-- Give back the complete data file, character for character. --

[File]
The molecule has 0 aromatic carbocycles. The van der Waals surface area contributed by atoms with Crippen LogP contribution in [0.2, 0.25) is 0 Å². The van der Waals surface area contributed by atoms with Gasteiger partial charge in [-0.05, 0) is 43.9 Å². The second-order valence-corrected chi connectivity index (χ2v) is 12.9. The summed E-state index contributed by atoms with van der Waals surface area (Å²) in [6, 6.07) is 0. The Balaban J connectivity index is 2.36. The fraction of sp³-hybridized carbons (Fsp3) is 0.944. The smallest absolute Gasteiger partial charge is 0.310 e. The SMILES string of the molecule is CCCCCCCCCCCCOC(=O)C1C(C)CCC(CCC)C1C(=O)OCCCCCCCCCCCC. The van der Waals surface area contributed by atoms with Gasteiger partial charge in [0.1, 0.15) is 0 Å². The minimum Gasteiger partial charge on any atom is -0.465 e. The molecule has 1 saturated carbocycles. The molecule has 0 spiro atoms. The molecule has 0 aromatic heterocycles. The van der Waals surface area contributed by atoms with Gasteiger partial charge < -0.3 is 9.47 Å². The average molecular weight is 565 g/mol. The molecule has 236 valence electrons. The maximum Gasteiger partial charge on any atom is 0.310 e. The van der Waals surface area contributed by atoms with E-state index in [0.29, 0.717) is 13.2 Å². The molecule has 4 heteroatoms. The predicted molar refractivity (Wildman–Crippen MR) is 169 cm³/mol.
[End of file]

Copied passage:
The molecule has 0 aromatic carbocycles. The van der Waals surface area contributed by atoms with Crippen LogP contribution in [0.2, 0.25) is 0 Å². The van der Waals surface area contributed by atoms with Gasteiger partial charge in [-0.05, 0) is 43.9 Å². The second-order valence-corrected chi connectivity index (χ2v) is 12.9. The summed E-state index contributed by atoms with van der Waals surface area (Å²) in [6, 6.07) is 0. The Balaban J connectivity index is 2.36. The fraction of sp³-hybridized carbons (Fsp3) is 0.944. The smallest absolute Gasteiger partial charge is 0.310 e. The SMILES string of the molecule is CCCCCCCCCCCCOC(=O)C1C(C)CCC(CCC)C1C(=O)OCCCCCCCCCCCC. The van der Waals surface area contributed by atoms with Gasteiger partial charge in [0.1, 0.15) is 0 Å². The minimum Gasteiger partial charge on any atom is -0.465 e. The molecule has 1 saturated carbocycles. The molecule has 0 spiro atoms. The molecule has 0 aromatic heterocycles. The van der Waals surface area contributed by atoms with Gasteiger partial charge < -0.3 is 9.47 Å². The average molecular weight is 565 g/mol. The molecule has 236 valence electrons. The maximum Gasteiger partial charge on any atom is 0.310 e. The van der Waals surface area contributed by atoms with E-state index in [0.29, 0.717) is 13.2 Å². The molecule has 4 heteroatoms. The predicted molar refractivity (Wildman–Crippen MR) is 169 cm³/mol.